Initial Publication Date: August 17, 2022

Teaching Temporal Thinking Across the Geoscience Curriculum

Temporal thinking is fundamental to the geosciences (e.g. Kastens et al., 2009; Manduca and Kastens, 2012). To produce graduates who are proficient at it, we need to infuse it in our undergraduate curricula. Although courses on Earth history or historical geology are excellent (and obvious) places to start students thinking about geologic time, a single course will not produce students who have mastered temporal thinking. Moreover, addressing the rates of geologic processes, as well as the dates of key events, will help students to develop a deeper understanding of geologic time. Here are a handful of examples of how geoscience faculty have incorporated temporal thinking in their undergraduate courses, outside of dedicated Earth history or historical geology courses.

Jump down to exercises for introductory courses or upper-level courses.

Temporal Thinking in Introductory-Level Courses

  • Teaching with Video Snips uses short video segments of live footage of geologic processes to engage students and foster discussion. Potential discussion topics include the rates of geologic processes.
  • The Ocean Stratigraphy Challenge is a complex puzzle beginning with a description of a stratigraphic section from a deep-sea core. Students are asked to deduce the geologic history from the sequence of rock and sediment types. It is intended for students with some prior knowledge of oceanography, sedimentary geology, and plate tectonics and requires them to synthesize all of this knowledge to answer the question.
  • Sea Floor Spreading is an introductory Excel tutorial in which students use Excel to explore the geodynamics Model equation for ocean depth around a sea-floor spreading center (see Turcotte and Schubert, 2002). The activity is primarily an introductory tutorial on Excel for students with no prior Excel experience. The use of the equation relating ocean floor depth to sea floor spreading rate and distance from spreading center provides a geoscience context and engages students in thinking about the rates of geologic processes.

For more ideas, explore the complete collection of temporal thinking teaching activities

Temporal Thinking in Upper-Level Courses

  • In Mapping a Local Dune Field and Estimating Paleowind Speed and Direction, students map a dune field from aerial photographs and a DEM, measure the grain size distribution of sand samples collected from the dune field, and estimate paleo-wind speed and direction.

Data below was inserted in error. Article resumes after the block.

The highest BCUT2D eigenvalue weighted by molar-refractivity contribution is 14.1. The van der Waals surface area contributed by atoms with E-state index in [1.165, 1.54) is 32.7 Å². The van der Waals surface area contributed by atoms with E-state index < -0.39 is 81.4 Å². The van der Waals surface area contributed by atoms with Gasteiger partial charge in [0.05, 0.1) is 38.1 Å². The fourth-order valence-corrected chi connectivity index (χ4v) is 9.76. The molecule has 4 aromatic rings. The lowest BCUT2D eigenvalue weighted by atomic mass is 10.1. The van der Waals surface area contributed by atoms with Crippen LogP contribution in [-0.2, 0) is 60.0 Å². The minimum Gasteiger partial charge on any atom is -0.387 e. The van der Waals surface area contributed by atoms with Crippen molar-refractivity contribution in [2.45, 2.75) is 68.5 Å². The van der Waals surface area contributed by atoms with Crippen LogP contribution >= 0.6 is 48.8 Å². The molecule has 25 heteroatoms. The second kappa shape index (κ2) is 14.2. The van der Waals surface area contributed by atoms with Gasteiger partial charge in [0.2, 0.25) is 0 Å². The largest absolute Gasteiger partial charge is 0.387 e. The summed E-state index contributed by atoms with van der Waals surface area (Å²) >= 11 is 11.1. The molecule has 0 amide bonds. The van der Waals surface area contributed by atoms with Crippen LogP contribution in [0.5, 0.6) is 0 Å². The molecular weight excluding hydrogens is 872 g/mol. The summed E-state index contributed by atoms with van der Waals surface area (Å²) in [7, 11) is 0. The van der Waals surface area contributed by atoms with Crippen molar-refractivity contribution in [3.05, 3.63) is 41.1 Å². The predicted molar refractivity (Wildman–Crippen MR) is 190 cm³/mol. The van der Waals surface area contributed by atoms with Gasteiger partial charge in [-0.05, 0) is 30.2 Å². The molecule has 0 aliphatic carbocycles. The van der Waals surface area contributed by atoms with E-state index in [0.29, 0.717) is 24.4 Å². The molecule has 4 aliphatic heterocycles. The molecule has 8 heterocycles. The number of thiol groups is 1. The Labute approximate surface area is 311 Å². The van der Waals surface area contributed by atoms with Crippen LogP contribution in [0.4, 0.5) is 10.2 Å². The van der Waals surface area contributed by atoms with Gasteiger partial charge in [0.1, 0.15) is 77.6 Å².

• In Using NOAA NCDC Pollen Database to Study Vegetation History, students work through a set of simple exercises that query the NOAA NCDC pollen database, and then finish the lab with an exercise that uses pollen data to reconstruct vegetation history.
  • What can zircons tell us about the Early Earth? has students create U-Pb concordia plots in Excel to experience the methods used to date the world's oldest zircons and use these results to explore what geologic processes were active on the Early Earth.
  • When and How Did Continental Crust Form? has students explore the question of crustal genesis and evolution through guided discovery of the primary scientific literature to find and critically evaluate the major lines of evidence that address these various models for crustal genesis and evolution.
  • In this Radiocarbon Dating Project, groups of students calculate radiocarbon ages from radiocarbon data collected on mammoth fossils from the Upper Missouri River Basin, calculate the calibrated calendar ages from the radiocarbon ages, and compare mammoth habitation fluctuations to climatic changes inferred from oxygen isotope records.
  • In the Marine Oxygen Isotopes and Changes in Global Ice Volume exercise, students explore marine oxygen-isotope data from cores collected by the Ocean Drilling Program. The activity gives students access to real paleoclimate data, develops their skills in organizing and graphing data, and provides an opportunity for students to discover trends in a time series pertaining to long-term ice volume changes.

For more ideas, explore the complete collection of temporal thinking teaching activities


Kastens, K.A., C.A. Manduca, C. Cervato, R. Frodeman, C. Goodwin, L.S. Liben, D.W. Mogk, T.C. Spangler, N.A. Stillings, and S. Titus (2009). How Geoscientists Think and Learn: EOS, Transactions, American Geophysical Union, v. 90, n.31, pp. 265-266.

Manduca, Cathryn A. and Kim A. Kastens (2012). Mapping the domain of complex earth systems in the geosciences, in Kastens, K.A. and Manduca, C.A., eds., Earth and Mind II: A Synthesis of Research on Thinking and Learning in the Geosciences: Geological Society of America Special Paper 486, pp. 91-96.